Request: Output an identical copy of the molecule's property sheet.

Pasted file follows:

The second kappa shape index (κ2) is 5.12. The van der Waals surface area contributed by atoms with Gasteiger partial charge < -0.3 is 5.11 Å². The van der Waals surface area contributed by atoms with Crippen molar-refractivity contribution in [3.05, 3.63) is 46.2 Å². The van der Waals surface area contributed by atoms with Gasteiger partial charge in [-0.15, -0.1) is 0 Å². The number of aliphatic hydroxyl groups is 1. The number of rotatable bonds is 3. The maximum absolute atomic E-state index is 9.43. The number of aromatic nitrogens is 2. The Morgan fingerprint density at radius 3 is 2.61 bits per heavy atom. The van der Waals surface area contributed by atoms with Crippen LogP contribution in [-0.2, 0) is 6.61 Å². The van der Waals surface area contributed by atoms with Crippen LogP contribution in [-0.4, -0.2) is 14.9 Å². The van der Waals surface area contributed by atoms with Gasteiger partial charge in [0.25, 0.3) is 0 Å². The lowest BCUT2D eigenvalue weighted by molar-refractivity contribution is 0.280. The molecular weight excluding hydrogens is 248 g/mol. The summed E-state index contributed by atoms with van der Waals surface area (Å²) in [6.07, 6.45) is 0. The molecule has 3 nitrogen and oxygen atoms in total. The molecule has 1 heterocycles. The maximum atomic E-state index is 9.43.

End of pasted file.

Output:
The second kappa shape index (κ2) is 5.12. The van der Waals surface area contributed by atoms with Gasteiger partial charge < -0.3 is 5.11 Å². The van der Waals surface area contributed by atoms with Crippen molar-refractivity contribution in [3.05, 3.63) is 46.2 Å². The van der Waals surface area contributed by atoms with Gasteiger partial charge in [-0.15, -0.1) is 0 Å². The number of aliphatic hydroxyl groups is 1. The number of rotatable bonds is 3. The maximum absolute atomic E-state index is 9.43. The number of aromatic nitrogens is 2. The Morgan fingerprint density at radius 3 is 2.61 bits per heavy atom. The van der Waals surface area contributed by atoms with Crippen LogP contribution in [-0.2, 0) is 6.61 Å². The van der Waals surface area contributed by atoms with Crippen LogP contribution in [-0.4, -0.2) is 14.9 Å². The van der Waals surface area contributed by atoms with Gasteiger partial charge in [0.25, 0.3) is 0 Å². The lowest BCUT2D eigenvalue weighted by molar-refractivity contribution is 0.280. The molecular weight excluding hydrogens is 248 g/mol. The summed E-state index contributed by atoms with van der Waals surface area (Å²) in [6.07, 6.45) is 0. The molecule has 3 nitrogen and oxygen atoms in total. The molecule has 1 heterocycles. The maximum atomic E-state index is 9.43.